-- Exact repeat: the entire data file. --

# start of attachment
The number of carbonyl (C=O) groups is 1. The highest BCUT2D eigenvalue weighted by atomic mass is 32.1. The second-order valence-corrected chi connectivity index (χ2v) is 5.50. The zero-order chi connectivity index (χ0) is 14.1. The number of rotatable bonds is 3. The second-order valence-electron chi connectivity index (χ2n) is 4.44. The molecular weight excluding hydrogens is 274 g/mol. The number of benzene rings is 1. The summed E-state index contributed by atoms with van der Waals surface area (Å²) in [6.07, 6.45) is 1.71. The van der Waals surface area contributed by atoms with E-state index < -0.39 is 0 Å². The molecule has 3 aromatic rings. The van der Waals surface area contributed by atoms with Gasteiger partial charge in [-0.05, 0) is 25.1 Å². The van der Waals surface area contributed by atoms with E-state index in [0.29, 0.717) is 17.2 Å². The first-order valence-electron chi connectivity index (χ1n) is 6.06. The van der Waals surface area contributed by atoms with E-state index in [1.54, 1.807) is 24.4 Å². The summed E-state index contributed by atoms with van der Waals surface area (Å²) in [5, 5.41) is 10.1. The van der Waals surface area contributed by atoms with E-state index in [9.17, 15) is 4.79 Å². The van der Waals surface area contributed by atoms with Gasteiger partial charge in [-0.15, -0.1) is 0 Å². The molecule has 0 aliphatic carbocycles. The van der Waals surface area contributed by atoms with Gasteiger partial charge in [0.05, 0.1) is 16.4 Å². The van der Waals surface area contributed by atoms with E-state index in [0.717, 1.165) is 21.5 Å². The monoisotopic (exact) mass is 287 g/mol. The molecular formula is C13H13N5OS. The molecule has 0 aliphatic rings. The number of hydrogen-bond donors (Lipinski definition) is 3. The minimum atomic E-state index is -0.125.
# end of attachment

The number of carbonyl (C=O) groups is 1. The highest BCUT2D eigenvalue weighted by atomic mass is 32.1. The second-order valence-corrected chi connectivity index (χ2v) is 5.50. The zero-order chi connectivity index (χ0) is 14.1. The number of rotatable bonds is 3. The second-order valence-electron chi connectivity index (χ2n) is 4.44. The molecular weight excluding hydrogens is 274 g/mol. The number of benzene rings is 1. The summed E-state index contributed by atoms with van der Waals surface area (Å²) in [6.07, 6.45) is 1.71. The van der Waals surface area contributed by atoms with E-state index < -0.39 is 0 Å². The molecule has 3 aromatic rings. The van der Waals surface area contributed by atoms with Gasteiger partial charge in [-0.05, 0) is 25.1 Å². The van der Waals surface area contributed by atoms with E-state index in [0.29, 0.717) is 17.2 Å². The first-order valence-electron chi connectivity index (χ1n) is 6.06. The van der Waals surface area contributed by atoms with E-state index in [1.54, 1.807) is 24.4 Å². The summed E-state index contributed by atoms with van der Waals surface area (Å²) in [5, 5.41) is 10.1. The van der Waals surface area contributed by atoms with E-state index in [9.17, 15) is 4.79 Å². The van der Waals surface area contributed by atoms with Gasteiger partial charge in [-0.15, -0.1) is 0 Å². The molecule has 0 aliphatic carbocycles. The van der Waals surface area contributed by atoms with Gasteiger partial charge in [0.05, 0.1) is 16.4 Å². The van der Waals surface area contributed by atoms with E-state index in [0.717, 1.165) is 21.5 Å². The monoisotopic (exact) mass is 287 g/mol. The molecular formula is C13H13N5OS. The molecule has 0 aliphatic rings. The number of hydrogen-bond donors (Lipinski definition) is 3. The minimum atomic E-state index is -0.125.